Friday, August 14, 2009

The Mathematics Genealogy Project

Posted By Ann Rabinowitz
For those of you who are math geniuses and also those not so, the idea of a mathematics genealogy project might be intriguing.  The idea sprang from the brain of mathematician Harry B. Coonce, who one day decided that he wanted to know the name of his advisor’s advisor.  This turned into a lifetime project to document all PhD’s in mathematics and their advisors and enter them into a database. 

The database became known as The Mathematics Genealogy Project which is a service of the North Dakota State University Department of Mathematics in association with the American Mathematical Society and funded, in part, by the Clay Mathematics Institute.  The database can be accessed by clicking here.
The database requires a submitter’s name and e-mail address and then identifying information of the mathematician such as given name, other names and family name as well as MathSciNet ID.  It has their degree information such as the name of the degree, year and thesis topic, math subject class and school(s), and advisor(s).  There are even visual tutorials on how to enter data and utilize the database as well as update it.
The database can be searched by the following criteria:  first, middle and last names of the PhD, the name of the school(s) he/she attended, the year of their degree, thesis keyword, country, and math subject class.
What this means is that you can trace some of the top mathematicians such as Leibniz (Dr. jur., 1666, Universitat Altdorf), to the present.  This stretches to a database with over 135,384 records and includes the “descendants” or students of some of the top fifty mathematicians in the world. 

An instance of how this works is the inclusion of the well-known function theory mathematician Felix Klein (April 25, 1849 – June 22, 1925) who advised fifty-eight doctoral students or “descendants” during his career.  This can then be extrapolated to the students they advised and so on until there are now 26,563 “descendants” for Dr. Klein.  This amounts to quite a substantial family tree.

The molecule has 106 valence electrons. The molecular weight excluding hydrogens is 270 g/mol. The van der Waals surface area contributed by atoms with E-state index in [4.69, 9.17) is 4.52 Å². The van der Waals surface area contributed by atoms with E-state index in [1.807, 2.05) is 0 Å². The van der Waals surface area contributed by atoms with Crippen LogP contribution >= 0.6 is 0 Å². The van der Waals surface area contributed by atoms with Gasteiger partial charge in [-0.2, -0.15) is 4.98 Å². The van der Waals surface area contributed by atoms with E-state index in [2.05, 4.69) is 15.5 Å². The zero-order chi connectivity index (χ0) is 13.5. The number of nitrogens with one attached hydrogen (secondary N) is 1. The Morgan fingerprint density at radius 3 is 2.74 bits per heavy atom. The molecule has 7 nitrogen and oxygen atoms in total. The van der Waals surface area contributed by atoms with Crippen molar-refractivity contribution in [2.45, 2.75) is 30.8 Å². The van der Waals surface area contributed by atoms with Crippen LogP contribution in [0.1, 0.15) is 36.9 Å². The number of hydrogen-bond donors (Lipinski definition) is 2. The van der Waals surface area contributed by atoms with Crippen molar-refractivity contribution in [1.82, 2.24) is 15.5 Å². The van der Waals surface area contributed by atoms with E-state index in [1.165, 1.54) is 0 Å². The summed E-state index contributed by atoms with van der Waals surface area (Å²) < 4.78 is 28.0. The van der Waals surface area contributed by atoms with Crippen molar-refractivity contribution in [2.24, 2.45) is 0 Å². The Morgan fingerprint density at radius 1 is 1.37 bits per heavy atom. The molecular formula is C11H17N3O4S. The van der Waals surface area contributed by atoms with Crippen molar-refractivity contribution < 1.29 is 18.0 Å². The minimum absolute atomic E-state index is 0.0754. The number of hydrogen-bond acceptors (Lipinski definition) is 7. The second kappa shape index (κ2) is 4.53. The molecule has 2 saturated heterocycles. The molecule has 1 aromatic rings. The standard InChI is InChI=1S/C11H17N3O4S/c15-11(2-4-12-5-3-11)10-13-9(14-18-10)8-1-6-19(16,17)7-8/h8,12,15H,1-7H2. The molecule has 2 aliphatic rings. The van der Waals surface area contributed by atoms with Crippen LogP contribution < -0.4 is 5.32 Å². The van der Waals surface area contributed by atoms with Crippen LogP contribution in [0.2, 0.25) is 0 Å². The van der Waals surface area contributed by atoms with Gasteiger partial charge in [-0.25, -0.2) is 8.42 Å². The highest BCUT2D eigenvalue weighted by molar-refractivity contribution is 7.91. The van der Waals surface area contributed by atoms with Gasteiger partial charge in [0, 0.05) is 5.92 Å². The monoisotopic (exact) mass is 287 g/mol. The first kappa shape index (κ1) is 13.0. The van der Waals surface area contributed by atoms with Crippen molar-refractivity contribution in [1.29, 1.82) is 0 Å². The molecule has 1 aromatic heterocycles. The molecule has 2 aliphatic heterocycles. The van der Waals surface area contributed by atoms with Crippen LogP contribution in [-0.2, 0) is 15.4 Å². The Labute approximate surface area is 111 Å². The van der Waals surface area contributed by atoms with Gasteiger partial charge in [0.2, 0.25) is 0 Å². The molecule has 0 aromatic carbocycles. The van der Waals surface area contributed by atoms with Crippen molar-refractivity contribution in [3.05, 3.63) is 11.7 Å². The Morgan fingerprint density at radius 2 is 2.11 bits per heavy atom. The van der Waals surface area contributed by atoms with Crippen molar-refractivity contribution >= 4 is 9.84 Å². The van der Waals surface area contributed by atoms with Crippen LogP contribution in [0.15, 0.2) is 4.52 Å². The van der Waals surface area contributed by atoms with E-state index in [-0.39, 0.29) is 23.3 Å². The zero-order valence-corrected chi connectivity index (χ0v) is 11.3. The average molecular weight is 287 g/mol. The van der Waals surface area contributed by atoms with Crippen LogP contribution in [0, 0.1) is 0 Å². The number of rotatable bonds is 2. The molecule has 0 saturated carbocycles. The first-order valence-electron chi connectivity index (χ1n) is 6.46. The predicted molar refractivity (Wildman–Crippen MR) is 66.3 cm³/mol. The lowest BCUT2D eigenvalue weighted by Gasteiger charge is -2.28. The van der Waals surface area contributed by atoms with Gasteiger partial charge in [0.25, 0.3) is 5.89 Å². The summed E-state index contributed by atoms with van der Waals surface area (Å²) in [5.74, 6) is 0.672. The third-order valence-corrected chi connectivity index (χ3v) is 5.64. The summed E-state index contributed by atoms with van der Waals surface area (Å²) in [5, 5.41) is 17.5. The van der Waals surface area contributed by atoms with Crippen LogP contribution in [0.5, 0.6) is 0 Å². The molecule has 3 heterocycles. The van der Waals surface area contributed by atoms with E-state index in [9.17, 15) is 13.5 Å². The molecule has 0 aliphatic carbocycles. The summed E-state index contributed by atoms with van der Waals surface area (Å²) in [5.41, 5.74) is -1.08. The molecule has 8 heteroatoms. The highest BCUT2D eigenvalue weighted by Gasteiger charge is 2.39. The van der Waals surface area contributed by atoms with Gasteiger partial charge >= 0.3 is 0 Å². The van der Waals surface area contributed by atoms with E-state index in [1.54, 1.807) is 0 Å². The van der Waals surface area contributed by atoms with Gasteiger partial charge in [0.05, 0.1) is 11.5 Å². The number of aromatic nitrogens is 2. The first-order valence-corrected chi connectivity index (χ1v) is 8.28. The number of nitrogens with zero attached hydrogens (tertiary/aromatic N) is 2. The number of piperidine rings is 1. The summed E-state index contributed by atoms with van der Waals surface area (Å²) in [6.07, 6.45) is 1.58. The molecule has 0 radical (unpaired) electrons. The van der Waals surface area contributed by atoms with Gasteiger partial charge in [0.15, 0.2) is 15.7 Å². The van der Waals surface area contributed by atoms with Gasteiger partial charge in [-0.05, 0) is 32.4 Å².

This database is not only an important one for the mathematics community, but for Jewish genealogists as well.  The Jewish genealogist can look up their relative(s) and gain valuable information on their education and status.  They can also add them to the database where information is known.

What made me think of investigating this is my interest in the intellectual history of mathematics and the large number of Jewish mathematicians that I have been aware of, especially those whose families I knew such as Richard Courant and his son Ernest and Gilbert, Benjamin and Marc Baumslag. 

In the case of Richard Courant, who taught at New York University, the database indicates that he had 32 students and 3,361 descendants. 

Richard Courant

As to New York mathematician, Gilbert Baumslag, who teaches at the City College of New York, he has 19 students and 26 descendants, so far, in The Mathematics Genealogy Project.

Other mathematicians to be found in the database are the well-known Victorian era professors, Arthur Cayley and James Joseph Sylvester; the German mathematicians Ernst Steinitz and Friedrich Wilhelm Levi; and Americans Norbert Wiener and Isadore Singer.

As you can see, this type of resource is invaluable in tracing one’s ancestors and their descendants who had a mathematical bent.  Perhaps it will even encourage you to document the mathematical traits of your family as you would their physical traits and health histories.

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